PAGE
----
Metamorphic rock formation

These minerals, known as index mineralsinclude sillimanitekyanitestauroliteandalusiteand some garnet.

Metamorphic rock formation

These minerals, known as index mineralsinclude sillimanitekyanitestauroliteandalusiteand some garnet. Other minerals, such as olivinespyroxenesamphibolesmicasfeldsparsand quartzmay be found in metamorphic rocks, but are not necessarily the result of the process of metamorphism.

These minerals formed during the crystallization of igneous rocks. They are stable at high temperatures and pressures and may remain chemically unchanged during the metamorphic process.

However, all minerals are stable only within certain limits, and the presence of some minerals in metamorphic rocks indicates the approximate temperatures and pressures at which they formed.

The change in the particle size of the rock during the process of metamorphism is called recrystallization. For instance, the small calcite crystals in the sedimentary rock limestone and chalk change into larger crystals in the metamorphic rock marble ; in metamorphosed sandstone, recrystallization of the original quartz sand grains results in very compact quartzite, also known as metaquartzite, in which the often larger quartz crystals are interlocked.

Both high temperatures and pressures contribute to recrystallization. High temperatures allow the atoms and ions in solid crystals to migrate, thus reorganizing the crystals, while high pressures cause solution of the crystals within the rock at their point of contact.

Metamorphic Rocks: Formation, Types and Examples | Earth Eclipse

Foliation geology The layering within metamorphic rocks is called foliation derived from the Latin word folia, meaning "leaves"and it occurs when a rock is being shortened along one axis during recrystallization.

This causes the platy or elongated crystals of minerals, such as mica and chloriteto become rotated such that their long axes are perpendicular to the orientation of shortening.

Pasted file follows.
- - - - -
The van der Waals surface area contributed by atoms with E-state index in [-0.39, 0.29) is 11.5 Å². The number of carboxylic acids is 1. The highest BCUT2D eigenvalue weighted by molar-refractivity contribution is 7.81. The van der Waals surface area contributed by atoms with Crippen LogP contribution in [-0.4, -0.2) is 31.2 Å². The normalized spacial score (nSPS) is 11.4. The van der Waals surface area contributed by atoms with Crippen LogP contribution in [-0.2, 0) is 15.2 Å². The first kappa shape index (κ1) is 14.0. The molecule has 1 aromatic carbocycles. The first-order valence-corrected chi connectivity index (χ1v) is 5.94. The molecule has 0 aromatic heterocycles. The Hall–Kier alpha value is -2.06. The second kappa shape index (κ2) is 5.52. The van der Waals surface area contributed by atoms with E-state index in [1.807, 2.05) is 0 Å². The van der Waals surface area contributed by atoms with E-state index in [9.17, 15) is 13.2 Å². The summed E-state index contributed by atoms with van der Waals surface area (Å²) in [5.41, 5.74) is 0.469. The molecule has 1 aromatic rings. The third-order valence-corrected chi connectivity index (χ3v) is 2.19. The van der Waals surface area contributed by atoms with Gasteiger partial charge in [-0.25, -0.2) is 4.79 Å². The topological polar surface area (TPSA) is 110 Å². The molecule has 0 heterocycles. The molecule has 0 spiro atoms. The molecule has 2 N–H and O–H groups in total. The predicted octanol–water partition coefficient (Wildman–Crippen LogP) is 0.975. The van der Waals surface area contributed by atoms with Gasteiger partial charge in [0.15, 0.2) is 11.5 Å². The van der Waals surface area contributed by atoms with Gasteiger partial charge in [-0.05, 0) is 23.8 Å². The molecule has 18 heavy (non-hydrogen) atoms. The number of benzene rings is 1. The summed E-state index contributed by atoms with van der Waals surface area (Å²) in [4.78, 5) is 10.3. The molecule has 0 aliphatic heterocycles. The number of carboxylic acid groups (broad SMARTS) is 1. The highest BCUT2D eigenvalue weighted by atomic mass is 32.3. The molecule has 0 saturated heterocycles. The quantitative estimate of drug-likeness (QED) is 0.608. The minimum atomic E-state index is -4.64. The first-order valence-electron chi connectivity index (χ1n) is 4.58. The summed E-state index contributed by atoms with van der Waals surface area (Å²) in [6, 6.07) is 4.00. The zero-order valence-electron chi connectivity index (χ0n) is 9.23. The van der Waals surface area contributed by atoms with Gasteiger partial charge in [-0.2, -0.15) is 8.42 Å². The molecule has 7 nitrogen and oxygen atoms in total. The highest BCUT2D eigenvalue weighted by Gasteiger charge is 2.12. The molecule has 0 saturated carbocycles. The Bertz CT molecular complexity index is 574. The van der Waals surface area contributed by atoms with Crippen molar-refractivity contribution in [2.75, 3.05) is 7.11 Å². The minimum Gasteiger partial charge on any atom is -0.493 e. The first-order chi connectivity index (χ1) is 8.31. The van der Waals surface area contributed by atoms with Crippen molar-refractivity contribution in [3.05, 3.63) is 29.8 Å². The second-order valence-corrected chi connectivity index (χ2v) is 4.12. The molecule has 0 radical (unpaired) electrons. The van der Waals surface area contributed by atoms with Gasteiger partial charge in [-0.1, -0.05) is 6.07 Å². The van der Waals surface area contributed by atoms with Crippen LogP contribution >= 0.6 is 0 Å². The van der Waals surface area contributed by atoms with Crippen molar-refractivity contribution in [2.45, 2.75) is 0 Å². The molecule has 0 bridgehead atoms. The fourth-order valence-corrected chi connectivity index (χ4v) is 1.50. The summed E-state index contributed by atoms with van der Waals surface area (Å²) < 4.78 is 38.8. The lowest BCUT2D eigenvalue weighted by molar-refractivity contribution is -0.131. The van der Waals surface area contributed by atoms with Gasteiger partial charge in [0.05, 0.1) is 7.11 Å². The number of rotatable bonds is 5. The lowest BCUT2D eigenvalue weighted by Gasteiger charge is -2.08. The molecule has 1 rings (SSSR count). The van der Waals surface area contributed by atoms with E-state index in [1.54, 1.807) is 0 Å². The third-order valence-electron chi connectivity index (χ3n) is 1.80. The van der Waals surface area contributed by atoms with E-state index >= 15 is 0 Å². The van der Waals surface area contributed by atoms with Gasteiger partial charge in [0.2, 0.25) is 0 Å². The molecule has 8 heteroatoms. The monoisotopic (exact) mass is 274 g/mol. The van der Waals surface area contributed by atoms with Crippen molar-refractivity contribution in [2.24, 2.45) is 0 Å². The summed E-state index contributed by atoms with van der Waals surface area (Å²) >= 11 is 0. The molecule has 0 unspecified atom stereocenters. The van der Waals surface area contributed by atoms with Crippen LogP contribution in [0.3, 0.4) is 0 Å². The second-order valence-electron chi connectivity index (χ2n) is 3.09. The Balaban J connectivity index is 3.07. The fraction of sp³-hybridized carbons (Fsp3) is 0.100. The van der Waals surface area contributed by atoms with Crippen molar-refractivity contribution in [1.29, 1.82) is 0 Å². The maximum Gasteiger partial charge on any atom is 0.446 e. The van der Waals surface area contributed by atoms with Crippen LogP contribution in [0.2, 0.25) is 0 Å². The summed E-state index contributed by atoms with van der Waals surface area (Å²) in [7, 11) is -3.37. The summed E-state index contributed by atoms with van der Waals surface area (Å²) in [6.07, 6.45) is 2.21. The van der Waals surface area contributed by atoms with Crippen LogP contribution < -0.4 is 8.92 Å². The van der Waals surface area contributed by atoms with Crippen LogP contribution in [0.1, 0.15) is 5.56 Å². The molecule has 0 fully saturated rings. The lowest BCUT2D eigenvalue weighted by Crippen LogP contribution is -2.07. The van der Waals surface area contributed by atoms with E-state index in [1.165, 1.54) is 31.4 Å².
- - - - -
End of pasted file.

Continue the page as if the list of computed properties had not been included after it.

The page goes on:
This results in a banded, or foliated rock, with the bands showing the colors of the minerals that formed them. Textures are separated into foliated and non-foliated categories. Foliated rock is a product of differential stress that deforms the rock in one plane, sometimes creating a plane of cleavage.

For example, slate is a foliated metamorphic rock, originating from shale. Non-foliated rock does not have planar patterns of strain.

Rocks that were subjected to uniform pressure from all sides, or those that lack minerals with distinctive growth habits, will not be foliated.

Where a rock has been subject to differential stress, the type of foliation that develops depends on the metamorphic grade. For instance, starting with a mudstonethe following sequence develops with increasing temperature: Another important mechanism of metamorphism is that of chemical reactions that occur between minerals without them melting.

In the process atoms are exchanged between the minerals, and thus new minerals are formed. Many complex high-temperature reactions may take place, and each mineral assemblage produced provides us with a clue as to the temperatures and pressures at the time of metamorphism. Metasomatism is the drastic change in the bulk chemical composition of a rock that often occurs during the processes of metamorphism.

It is due to the introduction of chemicals from other surrounding rocks. Water may transport these chemicals rapidly over great distances. Because of the role played by water, metamorphic rocks generally contain many elements absent from the original rock, and lack some that originally were present.